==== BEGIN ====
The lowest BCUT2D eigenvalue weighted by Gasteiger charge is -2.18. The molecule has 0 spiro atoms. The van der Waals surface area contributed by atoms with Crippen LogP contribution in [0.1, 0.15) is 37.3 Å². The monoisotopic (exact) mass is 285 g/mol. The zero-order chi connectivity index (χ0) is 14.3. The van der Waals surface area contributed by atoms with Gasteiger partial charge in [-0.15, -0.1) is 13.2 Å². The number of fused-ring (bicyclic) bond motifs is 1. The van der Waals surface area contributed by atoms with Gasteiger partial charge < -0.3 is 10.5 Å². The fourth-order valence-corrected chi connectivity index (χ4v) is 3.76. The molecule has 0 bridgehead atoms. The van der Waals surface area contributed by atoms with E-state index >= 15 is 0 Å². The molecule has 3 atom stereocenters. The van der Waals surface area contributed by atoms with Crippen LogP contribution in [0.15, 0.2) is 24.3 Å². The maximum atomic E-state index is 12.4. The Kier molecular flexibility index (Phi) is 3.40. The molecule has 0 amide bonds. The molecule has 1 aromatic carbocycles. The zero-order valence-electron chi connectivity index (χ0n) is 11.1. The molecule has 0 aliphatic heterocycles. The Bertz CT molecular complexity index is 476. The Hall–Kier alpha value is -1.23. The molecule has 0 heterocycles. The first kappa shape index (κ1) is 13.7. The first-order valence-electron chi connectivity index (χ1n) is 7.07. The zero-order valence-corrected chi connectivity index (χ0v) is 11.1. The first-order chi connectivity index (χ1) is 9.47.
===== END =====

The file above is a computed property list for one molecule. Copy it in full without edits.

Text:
The lowest BCUT2D eigenvalue weighted by Gasteiger charge is -2.18. The molecule has 0 spiro atoms. The van der Waals surface area contributed by atoms with Crippen LogP contribution in [0.1, 0.15) is 37.3 Å². The monoisotopic (exact) mass is 285 g/mol. The zero-order chi connectivity index (χ0) is 14.3. The van der Waals surface area contributed by atoms with Gasteiger partial charge in [-0.15, -0.1) is 13.2 Å². The number of fused-ring (bicyclic) bond motifs is 1. The van der Waals surface area contributed by atoms with Gasteiger partial charge < -0.3 is 10.5 Å². The fourth-order valence-corrected chi connectivity index (χ4v) is 3.76. The molecule has 0 bridgehead atoms. The van der Waals surface area contributed by atoms with E-state index >= 15 is 0 Å². The molecule has 3 atom stereocenters. The van der Waals surface area contributed by atoms with Crippen LogP contribution in [0.15, 0.2) is 24.3 Å². The maximum atomic E-state index is 12.4. The Kier molecular flexibility index (Phi) is 3.40. The molecule has 0 amide bonds. The molecule has 1 aromatic carbocycles. The zero-order valence-electron chi connectivity index (χ0n) is 11.1. The molecule has 0 aliphatic heterocycles. The Bertz CT molecular complexity index is 476. The Hall–Kier alpha value is -1.23. The molecule has 0 heterocycles. The first kappa shape index (κ1) is 13.7. The first-order valence-electron chi connectivity index (χ1n) is 7.07. The zero-order valence-corrected chi connectivity index (χ0v) is 11.1. The first-order chi connectivity index (χ1) is 9.47.